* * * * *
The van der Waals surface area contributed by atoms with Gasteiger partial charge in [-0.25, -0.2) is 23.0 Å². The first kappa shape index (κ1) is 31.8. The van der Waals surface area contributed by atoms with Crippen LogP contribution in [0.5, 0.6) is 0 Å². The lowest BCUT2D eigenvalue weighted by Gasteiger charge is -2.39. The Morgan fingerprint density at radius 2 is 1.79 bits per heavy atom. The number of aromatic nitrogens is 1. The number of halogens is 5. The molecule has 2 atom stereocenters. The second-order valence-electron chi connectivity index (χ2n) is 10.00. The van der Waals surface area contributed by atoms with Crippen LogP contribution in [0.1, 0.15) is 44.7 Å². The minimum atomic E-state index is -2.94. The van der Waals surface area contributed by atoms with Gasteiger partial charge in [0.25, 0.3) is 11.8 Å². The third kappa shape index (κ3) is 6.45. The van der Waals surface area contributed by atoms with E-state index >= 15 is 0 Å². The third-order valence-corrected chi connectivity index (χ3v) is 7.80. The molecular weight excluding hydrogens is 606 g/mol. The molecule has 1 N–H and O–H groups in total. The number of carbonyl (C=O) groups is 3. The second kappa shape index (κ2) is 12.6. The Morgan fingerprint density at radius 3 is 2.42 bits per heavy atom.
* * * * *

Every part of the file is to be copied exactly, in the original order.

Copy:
The van der Waals surface area contributed by atoms with Gasteiger partial charge in [-0.25, -0.2) is 23.0 Å². The first kappa shape index (κ1) is 31.8. The van der Waals surface area contributed by atoms with Crippen LogP contribution in [0.5, 0.6) is 0 Å². The lowest BCUT2D eigenvalue weighted by Gasteiger charge is -2.39. The Morgan fingerprint density at radius 2 is 1.79 bits per heavy atom. The number of aromatic nitrogens is 1. The number of halogens is 5. The molecule has 2 atom stereocenters. The second-order valence-electron chi connectivity index (χ2n) is 10.00. The van der Waals surface area contributed by atoms with Crippen LogP contribution in [0.1, 0.15) is 44.7 Å². The minimum atomic E-state index is -2.94. The van der Waals surface area contributed by atoms with Gasteiger partial charge in [0.25, 0.3) is 11.8 Å². The third kappa shape index (κ3) is 6.45. The van der Waals surface area contributed by atoms with E-state index >= 15 is 0 Å². The third-order valence-corrected chi connectivity index (χ3v) is 7.80. The molecular weight excluding hydrogens is 606 g/mol. The molecule has 1 N–H and O–H groups in total. The number of carbonyl (C=O) groups is 3. The second kappa shape index (κ2) is 12.6. The Morgan fingerprint density at radius 3 is 2.42 bits per heavy atom.